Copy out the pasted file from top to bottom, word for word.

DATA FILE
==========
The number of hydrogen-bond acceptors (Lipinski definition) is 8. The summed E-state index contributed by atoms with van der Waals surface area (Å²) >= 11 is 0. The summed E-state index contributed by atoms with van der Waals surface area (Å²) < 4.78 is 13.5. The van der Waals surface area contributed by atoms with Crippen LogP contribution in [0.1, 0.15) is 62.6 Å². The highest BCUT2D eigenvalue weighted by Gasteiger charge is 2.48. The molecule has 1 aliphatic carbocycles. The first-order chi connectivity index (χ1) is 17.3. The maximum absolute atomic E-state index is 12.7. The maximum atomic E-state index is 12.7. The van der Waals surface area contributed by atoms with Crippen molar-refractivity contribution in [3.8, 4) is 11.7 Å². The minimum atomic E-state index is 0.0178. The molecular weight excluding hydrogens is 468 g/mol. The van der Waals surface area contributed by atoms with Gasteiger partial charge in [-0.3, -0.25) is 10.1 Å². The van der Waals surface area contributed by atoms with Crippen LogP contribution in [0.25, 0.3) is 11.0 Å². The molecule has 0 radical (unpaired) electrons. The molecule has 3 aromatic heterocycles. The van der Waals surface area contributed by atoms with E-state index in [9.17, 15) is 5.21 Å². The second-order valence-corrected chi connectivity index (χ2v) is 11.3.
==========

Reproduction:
The number of hydrogen-bond acceptors (Lipinski definition) is 8. The summed E-state index contributed by atoms with van der Waals surface area (Å²) >= 11 is 0. The summed E-state index contributed by atoms with van der Waals surface area (Å²) < 4.78 is 13.5. The van der Waals surface area contributed by atoms with Crippen LogP contribution in [0.1, 0.15) is 62.6 Å². The highest BCUT2D eigenvalue weighted by Gasteiger charge is 2.48. The molecule has 1 aliphatic carbocycles. The first-order chi connectivity index (χ1) is 17.3. The maximum absolute atomic E-state index is 12.7. The maximum atomic E-state index is 12.7. The van der Waals surface area contributed by atoms with Crippen molar-refractivity contribution in [3.8, 4) is 11.7 Å². The minimum atomic E-state index is 0.0178. The molecular weight excluding hydrogens is 468 g/mol. The van der Waals surface area contributed by atoms with Gasteiger partial charge in [-0.3, -0.25) is 10.1 Å². The van der Waals surface area contributed by atoms with Crippen LogP contribution in [0.25, 0.3) is 11.0 Å². The molecule has 0 radical (unpaired) electrons. The molecule has 3 aromatic heterocycles. The van der Waals surface area contributed by atoms with E-state index in [9.17, 15) is 5.21 Å². The second-order valence-corrected chi connectivity index (χ2v) is 11.3.